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Can You Grind Coffee Beans In A Magic Bullet? (Pros & Cons)

Many of you probably wondered at some point if it’s possible to grind coffee beans with a blender such as Magic Bullet.

I know I did!

At least before I got myself a coffee grinder.

So, can you grind coffee beans in a Magic Bullet?

Yeah, kind of. But it’s better not to.

I’ve actually tried it and was both surprised and unfazed by the results.

In this article, I’ll explain what’s the outcome of grinding coffee beans with the Magic Bullet and give you some tips on the subject.

Let’s jump right in!

Magic Bullet Blender: The Basics

Magic Bullet Blender
Photo from: @queenmisssusie

The Magic Bullet blender is a small blender that works similarly to a blade grinder. But that’s when you use it for coffee.

It’s actually just a small blender. You can use it to chop nuts, make a single serving of a smoothie or blended drink, or make a quick salsa.

And keep in mind that any compact mini blender is generally referred to as a Magic Bullet, but there is a specific brand.

BOTTOM LINE
The Magic Bullet is just a small blender that works like a blade grinder when used to chop coffee beans.

Why You Should Use a Magic Bullet As A Coffee Grinder

Alright, now you know that a Magic Bullet is just a compact blender. But is it actually a good idea to use it for grinding coffee beans?

Let’s check out some benefits of it.

You Have One In The Cabinet Already

This one makes a lot of sense. Instead of going out and buying a totally separate appliance, you might already have one in the cabinet.

In that case, it makes a whole lot of sense to just use what you’ve got. And I’ll be the first to admit that a lot of times, convenience is a big reason why I do anything when it comes to coffee.

So, yeah, I totally understand why you would just whip out a Magic Bullet to grind your beans.

You Don’t Want Another Appliance

magic bullet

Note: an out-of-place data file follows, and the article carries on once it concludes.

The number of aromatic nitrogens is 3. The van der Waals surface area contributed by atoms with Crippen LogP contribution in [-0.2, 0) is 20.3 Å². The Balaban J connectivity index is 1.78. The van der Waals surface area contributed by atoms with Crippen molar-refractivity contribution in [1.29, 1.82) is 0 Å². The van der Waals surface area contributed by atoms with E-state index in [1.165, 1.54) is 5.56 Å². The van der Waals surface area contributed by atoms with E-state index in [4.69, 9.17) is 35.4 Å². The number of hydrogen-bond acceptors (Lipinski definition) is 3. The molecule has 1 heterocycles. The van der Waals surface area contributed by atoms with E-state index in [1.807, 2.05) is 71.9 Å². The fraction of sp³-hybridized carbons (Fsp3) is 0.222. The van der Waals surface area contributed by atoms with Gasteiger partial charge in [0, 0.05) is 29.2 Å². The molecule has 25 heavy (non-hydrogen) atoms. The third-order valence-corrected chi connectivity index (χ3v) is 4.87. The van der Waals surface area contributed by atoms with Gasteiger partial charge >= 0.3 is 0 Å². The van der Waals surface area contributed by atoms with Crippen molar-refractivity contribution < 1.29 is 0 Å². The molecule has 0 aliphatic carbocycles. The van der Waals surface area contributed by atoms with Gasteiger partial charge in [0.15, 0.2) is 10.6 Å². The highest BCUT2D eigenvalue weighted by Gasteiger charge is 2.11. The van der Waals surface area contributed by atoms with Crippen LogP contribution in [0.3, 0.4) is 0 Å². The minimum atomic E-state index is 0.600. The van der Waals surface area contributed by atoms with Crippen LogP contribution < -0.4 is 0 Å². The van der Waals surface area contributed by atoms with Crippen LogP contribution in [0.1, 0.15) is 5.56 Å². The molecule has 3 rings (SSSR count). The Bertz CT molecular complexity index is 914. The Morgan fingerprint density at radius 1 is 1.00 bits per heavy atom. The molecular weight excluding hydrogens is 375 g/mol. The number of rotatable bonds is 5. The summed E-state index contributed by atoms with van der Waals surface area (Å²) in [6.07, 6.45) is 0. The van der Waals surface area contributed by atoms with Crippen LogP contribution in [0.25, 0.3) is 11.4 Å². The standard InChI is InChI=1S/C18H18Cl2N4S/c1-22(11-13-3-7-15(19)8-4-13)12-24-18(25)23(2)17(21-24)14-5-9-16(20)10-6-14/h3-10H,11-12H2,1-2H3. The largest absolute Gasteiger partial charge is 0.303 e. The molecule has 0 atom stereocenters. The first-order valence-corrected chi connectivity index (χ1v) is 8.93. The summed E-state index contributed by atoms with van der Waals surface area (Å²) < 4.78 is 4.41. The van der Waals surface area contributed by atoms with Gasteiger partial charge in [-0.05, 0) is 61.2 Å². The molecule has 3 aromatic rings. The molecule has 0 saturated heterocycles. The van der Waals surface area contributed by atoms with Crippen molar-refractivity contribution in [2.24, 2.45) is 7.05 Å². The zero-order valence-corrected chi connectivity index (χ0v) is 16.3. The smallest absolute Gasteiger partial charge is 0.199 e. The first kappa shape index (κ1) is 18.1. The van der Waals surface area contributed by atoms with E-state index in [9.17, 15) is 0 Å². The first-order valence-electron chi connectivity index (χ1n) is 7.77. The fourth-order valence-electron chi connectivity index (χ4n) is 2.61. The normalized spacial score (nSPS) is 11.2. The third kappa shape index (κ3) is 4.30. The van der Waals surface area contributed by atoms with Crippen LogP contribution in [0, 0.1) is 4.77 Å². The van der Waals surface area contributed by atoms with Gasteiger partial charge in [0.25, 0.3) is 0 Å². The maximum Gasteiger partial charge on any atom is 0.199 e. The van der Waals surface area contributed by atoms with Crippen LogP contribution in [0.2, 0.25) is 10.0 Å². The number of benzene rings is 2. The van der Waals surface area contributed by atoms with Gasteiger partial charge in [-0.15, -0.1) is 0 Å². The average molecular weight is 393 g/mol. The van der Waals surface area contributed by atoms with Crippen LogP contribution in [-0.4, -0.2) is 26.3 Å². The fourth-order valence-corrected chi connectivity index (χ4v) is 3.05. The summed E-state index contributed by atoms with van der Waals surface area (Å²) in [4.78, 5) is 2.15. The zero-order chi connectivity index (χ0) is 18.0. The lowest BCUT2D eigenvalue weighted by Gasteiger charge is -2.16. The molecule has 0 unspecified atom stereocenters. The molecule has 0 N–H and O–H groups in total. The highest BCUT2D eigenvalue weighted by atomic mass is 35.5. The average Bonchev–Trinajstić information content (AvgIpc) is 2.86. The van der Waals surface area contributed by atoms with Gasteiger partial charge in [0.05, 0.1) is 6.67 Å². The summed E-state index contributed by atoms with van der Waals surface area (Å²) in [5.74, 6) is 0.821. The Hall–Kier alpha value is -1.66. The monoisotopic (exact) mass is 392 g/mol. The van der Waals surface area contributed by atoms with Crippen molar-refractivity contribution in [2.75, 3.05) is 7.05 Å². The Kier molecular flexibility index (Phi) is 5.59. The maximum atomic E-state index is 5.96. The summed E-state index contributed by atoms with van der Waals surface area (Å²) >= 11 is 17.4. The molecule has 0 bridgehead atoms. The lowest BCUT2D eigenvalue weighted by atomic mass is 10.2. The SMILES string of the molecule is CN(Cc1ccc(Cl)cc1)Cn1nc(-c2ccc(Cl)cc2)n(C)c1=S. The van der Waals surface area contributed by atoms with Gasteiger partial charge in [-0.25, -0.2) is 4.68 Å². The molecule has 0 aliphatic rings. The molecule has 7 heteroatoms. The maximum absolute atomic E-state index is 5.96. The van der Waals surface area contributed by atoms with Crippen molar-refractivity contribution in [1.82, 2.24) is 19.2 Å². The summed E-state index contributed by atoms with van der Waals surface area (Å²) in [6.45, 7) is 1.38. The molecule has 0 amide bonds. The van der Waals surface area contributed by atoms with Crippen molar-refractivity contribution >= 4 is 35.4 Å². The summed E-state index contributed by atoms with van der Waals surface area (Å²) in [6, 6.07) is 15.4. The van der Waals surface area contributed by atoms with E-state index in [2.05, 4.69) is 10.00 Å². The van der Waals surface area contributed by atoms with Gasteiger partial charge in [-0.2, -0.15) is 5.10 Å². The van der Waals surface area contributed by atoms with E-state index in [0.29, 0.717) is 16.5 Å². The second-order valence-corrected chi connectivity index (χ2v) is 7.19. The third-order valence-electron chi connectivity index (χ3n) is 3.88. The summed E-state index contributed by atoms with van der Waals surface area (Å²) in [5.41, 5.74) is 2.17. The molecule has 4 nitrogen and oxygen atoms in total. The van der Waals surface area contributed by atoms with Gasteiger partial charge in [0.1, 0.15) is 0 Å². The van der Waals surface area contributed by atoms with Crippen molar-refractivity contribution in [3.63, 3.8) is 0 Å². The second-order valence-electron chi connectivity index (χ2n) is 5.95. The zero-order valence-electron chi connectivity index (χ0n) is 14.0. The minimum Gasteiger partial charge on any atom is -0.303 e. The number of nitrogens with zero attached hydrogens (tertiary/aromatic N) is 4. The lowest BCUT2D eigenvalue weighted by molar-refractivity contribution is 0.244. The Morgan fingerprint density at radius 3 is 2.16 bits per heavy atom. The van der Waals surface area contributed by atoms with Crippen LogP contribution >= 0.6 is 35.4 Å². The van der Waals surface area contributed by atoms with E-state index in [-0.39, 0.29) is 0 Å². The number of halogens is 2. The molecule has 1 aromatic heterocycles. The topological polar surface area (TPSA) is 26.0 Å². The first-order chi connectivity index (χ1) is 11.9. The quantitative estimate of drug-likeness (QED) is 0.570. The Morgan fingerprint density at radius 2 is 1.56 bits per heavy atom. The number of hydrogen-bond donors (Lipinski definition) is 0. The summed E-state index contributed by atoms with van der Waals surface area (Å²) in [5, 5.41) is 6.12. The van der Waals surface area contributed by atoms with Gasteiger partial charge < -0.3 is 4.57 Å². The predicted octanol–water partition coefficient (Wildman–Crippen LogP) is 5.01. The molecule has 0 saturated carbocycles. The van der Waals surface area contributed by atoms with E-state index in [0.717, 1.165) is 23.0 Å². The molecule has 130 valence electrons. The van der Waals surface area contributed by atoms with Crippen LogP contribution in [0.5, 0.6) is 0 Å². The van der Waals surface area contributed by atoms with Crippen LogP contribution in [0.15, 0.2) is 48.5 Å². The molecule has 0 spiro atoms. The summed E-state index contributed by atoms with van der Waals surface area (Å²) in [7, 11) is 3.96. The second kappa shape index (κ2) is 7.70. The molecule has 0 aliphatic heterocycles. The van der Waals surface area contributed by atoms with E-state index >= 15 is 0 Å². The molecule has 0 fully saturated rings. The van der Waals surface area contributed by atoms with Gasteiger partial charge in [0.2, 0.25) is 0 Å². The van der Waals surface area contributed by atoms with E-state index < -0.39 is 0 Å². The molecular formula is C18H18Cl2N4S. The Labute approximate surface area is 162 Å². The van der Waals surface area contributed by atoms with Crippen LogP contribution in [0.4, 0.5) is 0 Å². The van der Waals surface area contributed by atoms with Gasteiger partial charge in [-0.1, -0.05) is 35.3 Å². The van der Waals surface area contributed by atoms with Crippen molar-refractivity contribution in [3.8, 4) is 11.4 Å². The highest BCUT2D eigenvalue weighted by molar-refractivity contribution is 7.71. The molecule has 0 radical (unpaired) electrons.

Photo from: @serdaroner

As I hinted at above, this way, you don’t need to go out and buy a proper coffee grinder. A Magic Bullet has many uses, so why should you go out and buy another thing to take up space on your counter?

This is especially true if you live in a small kitchen. I’ve lived in my fair share of cramped quarters, and I totally understand the appeal of having one appliance that pulls a lot of the heavy lifting.

The Magic Bullet Has Coffee Recipes

Yeah, that’s right. According to the user manual for Magic Bullet, you can do more than just grind coffee beans.

The user manual has recipes for Banana Coffee Frappe, Almond Coffee Cooler, Coconut Mocha, and a few others.

What that tells me is that a Magic Bullet blender was actually intended to be used as a coffee grinder.

Why You Maybe Shouldn’t Use Magic Bullet To Grind Coffee Beans

Okay, there are a few reasons you might want to use your compact blender as a coffee grinder. But trust me, you’d be better served by a dedicated grinder.

Here’s why:

Your Grind Will Be Inconsistent

Not might be, will be.

Remember how I said a Magic Bullet blender is a blade grinder, in essence?

Well, blade grinders will always be inconsistent when compared to burr grinders. That’s just the way it is.

Consistency is important because you need an even extraction when you brew. And one surefire way to have inconsistent extraction is to have a lumpy grind.

Many people seem to not care, and that’s perfectly fine.

However, if you want the best possible cup of coffee, then you need a consistent grind. And the blades inside the Magic Bullet just won’t cut it.

Your Coffee Will Clump

ground coffee

This is actually a pretty big issue with the Magic Bullet specifically. Since it’s a food processor (made with smoothies in mind) and not just a roasted coffee bean or spice grinder, it’s much faster than a typical blade grinder.